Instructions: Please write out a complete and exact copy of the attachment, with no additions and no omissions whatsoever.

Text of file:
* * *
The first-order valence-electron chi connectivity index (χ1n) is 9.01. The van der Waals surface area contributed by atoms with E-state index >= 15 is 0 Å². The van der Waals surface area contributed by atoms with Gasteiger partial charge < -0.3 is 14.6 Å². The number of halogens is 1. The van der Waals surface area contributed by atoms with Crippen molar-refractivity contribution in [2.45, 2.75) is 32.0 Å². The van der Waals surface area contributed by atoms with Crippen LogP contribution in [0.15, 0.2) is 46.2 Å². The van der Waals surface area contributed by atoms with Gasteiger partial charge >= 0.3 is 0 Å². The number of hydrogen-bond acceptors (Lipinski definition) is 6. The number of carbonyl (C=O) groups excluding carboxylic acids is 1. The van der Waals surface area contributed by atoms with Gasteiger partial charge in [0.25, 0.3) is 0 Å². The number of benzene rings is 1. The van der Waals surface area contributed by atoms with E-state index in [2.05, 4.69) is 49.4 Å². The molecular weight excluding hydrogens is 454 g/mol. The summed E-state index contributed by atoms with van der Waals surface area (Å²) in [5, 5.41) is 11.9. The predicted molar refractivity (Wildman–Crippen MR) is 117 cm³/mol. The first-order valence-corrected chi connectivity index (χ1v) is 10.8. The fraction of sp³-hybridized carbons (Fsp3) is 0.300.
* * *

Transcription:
The first-order valence-electron chi connectivity index (χ1n) is 9.01. The van der Waals surface area contributed by atoms with E-state index >= 15 is 0 Å². The van der Waals surface area contributed by atoms with Gasteiger partial charge < -0.3 is 14.6 Å². The number of halogens is 1. The van der Waals surface area contributed by atoms with Crippen molar-refractivity contribution in [2.45, 2.75) is 32.0 Å². The van der Waals surface area contributed by atoms with Crippen LogP contribution in [0.15, 0.2) is 46.2 Å². The van der Waals surface area contributed by atoms with Gasteiger partial charge >= 0.3 is 0 Å². The number of hydrogen-bond acceptors (Lipinski definition) is 6. The number of carbonyl (C=O) groups excluding carboxylic acids is 1. The van der Waals surface area contributed by atoms with Gasteiger partial charge in [0.25, 0.3) is 0 Å². The number of benzene rings is 1. The van der Waals surface area contributed by atoms with E-state index in [2.05, 4.69) is 49.4 Å². The molecular weight excluding hydrogens is 454 g/mol. The summed E-state index contributed by atoms with van der Waals surface area (Å²) in [5, 5.41) is 11.9. The predicted molar refractivity (Wildman–Crippen MR) is 117 cm³/mol. The first-order valence-corrected chi connectivity index (χ1v) is 10.8. The fraction of sp³-hybridized carbons (Fsp3) is 0.300.